I have always intended to keep a house hunting journal, but that never has come to be (until now in web form). And sadly, enough time has passed that even though the moments of discovery are clear, the details of the day and the how and why of ending up in these town have often been lost. As have in many cases the month, or even the year of finding the houses. I had always thought I was taking "now" photos of the house, but as the years pass, I have come to realize that "now" becomes inaccurate quite quickly.
So the subject of today is the hunt for a lovely home of which I had a photo postcard in St. Helens, Oregon. It was October of 2000 and my friend Karen and I had been to a postcard show in Portland. And, if I'm not mistaken, this was a postcard I had found at that show. Handwritten on the back of the postcard was, "Residence of Mr. + Mrs. George H. Shinn, St. Helens, Oregon Erected Autumn of 1914 Conrad Wyss, Architect and Builder." That is a great amount of information and more than is on most cards I find. St. Helens is a town of 10,000 people along the Columbia River north and west of Portland. I was living in Tillamook at the time and a trip though back home through St. Helens would have made a 1 1/2 hour trip into a 3 hour trip, so I really don't know if that was the only house we were looking for that afternoon. Anyway, I do remember that the sun was going down pretty quickly and we had absolutely no idea where in St. Helens this house was. We turned off the highway, down into downtown St. Helens. We headed East along one of the main streets (can't remember which one) looking for the house. When we could go no further, we turned on South 1st Street and within a block or two had spotted the house looking almost exactly as it did 85 years earlier in the postcard! It was starting to get dark and we circled around to get another look. It was at a point where the land started to slope down to the Columbia and South 1st Street was split with southbound traffic running along a road ten feet or so above the northbound traffic. I went up to the upper road to take the picture, set my camera on the rock wall to steady it for the long exposure I would need to get a good photo in the fading light and even though I am a very amateur photographer, I really liked the result:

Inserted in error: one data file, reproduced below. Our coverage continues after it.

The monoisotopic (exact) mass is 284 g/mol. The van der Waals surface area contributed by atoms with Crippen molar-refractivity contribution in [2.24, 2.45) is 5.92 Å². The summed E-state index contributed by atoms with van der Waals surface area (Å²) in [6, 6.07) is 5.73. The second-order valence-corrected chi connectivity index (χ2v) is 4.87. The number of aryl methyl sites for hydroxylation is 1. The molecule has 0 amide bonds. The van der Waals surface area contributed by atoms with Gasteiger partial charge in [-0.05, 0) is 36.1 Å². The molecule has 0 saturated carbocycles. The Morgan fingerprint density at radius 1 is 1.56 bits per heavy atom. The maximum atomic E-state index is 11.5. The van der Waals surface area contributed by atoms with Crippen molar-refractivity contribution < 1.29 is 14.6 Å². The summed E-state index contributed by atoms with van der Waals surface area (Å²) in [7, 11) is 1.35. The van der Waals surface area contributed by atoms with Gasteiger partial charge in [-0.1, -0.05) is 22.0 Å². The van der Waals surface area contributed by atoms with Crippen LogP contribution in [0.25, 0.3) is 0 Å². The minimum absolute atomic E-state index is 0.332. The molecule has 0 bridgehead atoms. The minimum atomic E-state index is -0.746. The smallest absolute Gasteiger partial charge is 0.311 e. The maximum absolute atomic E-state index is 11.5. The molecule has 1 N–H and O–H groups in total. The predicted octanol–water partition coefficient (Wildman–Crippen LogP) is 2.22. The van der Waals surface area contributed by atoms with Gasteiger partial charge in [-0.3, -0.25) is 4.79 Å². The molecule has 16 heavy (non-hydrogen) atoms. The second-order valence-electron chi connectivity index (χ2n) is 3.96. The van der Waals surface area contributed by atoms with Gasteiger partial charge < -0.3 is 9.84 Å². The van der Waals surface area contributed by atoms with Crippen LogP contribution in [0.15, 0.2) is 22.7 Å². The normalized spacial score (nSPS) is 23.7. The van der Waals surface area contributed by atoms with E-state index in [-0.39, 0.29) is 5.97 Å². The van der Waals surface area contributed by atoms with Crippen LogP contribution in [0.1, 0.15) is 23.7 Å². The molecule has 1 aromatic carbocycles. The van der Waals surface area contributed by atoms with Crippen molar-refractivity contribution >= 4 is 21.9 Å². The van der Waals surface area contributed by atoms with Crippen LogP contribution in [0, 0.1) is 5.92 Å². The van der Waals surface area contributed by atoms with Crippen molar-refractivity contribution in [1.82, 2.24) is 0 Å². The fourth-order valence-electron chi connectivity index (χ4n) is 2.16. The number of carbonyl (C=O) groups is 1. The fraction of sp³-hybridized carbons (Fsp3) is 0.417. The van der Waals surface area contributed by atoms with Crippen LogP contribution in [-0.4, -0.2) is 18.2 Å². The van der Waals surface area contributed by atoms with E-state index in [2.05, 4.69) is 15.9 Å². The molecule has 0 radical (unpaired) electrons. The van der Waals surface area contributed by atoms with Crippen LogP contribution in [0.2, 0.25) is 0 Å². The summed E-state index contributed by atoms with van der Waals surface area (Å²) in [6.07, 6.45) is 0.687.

As you can see, the door was open, so Karen and I approached the house and shared the photo with the homeowners--a very nice couple who had lived in the home for many years. They were excited to see the photo and I later sent them a copy of it. When I set out to find a home like this, I don't know if it is still standing or whether or not it has been remodeled beyond recognition. And very rarely am I lucky enough to just drive right up to it so quickly--that was a good day!